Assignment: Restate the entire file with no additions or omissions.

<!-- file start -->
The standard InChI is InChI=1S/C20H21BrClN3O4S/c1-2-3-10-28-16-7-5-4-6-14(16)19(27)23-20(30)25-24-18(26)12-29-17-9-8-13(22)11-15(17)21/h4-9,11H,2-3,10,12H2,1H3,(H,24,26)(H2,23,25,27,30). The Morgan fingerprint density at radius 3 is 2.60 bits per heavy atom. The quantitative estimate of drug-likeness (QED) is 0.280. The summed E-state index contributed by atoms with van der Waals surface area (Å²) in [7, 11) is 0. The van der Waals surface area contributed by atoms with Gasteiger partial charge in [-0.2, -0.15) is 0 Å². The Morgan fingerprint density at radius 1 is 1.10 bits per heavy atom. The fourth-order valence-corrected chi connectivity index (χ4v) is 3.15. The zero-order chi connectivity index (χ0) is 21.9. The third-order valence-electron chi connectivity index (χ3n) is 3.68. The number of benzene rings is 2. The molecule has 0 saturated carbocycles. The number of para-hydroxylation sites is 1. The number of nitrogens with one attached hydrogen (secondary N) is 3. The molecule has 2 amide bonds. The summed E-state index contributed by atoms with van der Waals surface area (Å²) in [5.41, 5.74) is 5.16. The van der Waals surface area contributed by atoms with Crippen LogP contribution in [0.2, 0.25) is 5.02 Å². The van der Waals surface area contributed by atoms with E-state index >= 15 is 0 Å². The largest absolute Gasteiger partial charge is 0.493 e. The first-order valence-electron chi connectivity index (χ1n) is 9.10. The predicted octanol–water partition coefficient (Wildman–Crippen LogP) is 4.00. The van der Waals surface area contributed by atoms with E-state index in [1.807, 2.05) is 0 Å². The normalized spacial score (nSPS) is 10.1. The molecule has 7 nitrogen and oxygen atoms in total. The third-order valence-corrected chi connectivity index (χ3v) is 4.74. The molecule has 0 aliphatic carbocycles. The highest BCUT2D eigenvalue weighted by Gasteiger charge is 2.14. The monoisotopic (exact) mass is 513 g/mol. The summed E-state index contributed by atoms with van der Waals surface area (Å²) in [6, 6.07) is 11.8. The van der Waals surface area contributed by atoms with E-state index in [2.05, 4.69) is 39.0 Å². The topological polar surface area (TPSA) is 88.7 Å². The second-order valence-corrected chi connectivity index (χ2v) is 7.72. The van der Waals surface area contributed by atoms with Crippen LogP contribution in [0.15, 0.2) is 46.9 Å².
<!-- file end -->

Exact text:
The standard InChI is InChI=1S/C20H21BrClN3O4S/c1-2-3-10-28-16-7-5-4-6-14(16)19(27)23-20(30)25-24-18(26)12-29-17-9-8-13(22)11-15(17)21/h4-9,11H,2-3,10,12H2,1H3,(H,24,26)(H2,23,25,27,30). The Morgan fingerprint density at radius 3 is 2.60 bits per heavy atom. The quantitative estimate of drug-likeness (QED) is 0.280. The summed E-state index contributed by atoms with van der Waals surface area (Å²) in [7, 11) is 0. The van der Waals surface area contributed by atoms with Gasteiger partial charge in [-0.2, -0.15) is 0 Å². The Morgan fingerprint density at radius 1 is 1.10 bits per heavy atom. The fourth-order valence-corrected chi connectivity index (χ4v) is 3.15. The zero-order chi connectivity index (χ0) is 21.9. The third-order valence-electron chi connectivity index (χ3n) is 3.68. The number of benzene rings is 2. The molecule has 0 saturated carbocycles. The number of para-hydroxylation sites is 1. The number of nitrogens with one attached hydrogen (secondary N) is 3. The molecule has 2 amide bonds. The summed E-state index contributed by atoms with van der Waals surface area (Å²) in [5.41, 5.74) is 5.16. The van der Waals surface area contributed by atoms with Crippen LogP contribution in [0.2, 0.25) is 5.02 Å². The van der Waals surface area contributed by atoms with E-state index >= 15 is 0 Å². The largest absolute Gasteiger partial charge is 0.493 e. The first-order valence-electron chi connectivity index (χ1n) is 9.10. The predicted octanol–water partition coefficient (Wildman–Crippen LogP) is 4.00. The van der Waals surface area contributed by atoms with E-state index in [1.807, 2.05) is 0 Å². The normalized spacial score (nSPS) is 10.1. The molecule has 7 nitrogen and oxygen atoms in total. The third-order valence-corrected chi connectivity index (χ3v) is 4.74. The molecule has 0 aliphatic carbocycles. The highest BCUT2D eigenvalue weighted by Gasteiger charge is 2.14. The monoisotopic (exact) mass is 513 g/mol. The summed E-state index contributed by atoms with van der Waals surface area (Å²) in [6, 6.07) is 11.8. The van der Waals surface area contributed by atoms with E-state index in [2.05, 4.69) is 39.0 Å². The topological polar surface area (TPSA) is 88.7 Å². The second-order valence-corrected chi connectivity index (χ2v) is 7.72. The van der Waals surface area contributed by atoms with Crippen LogP contribution in [0.15, 0.2) is 46.9 Å².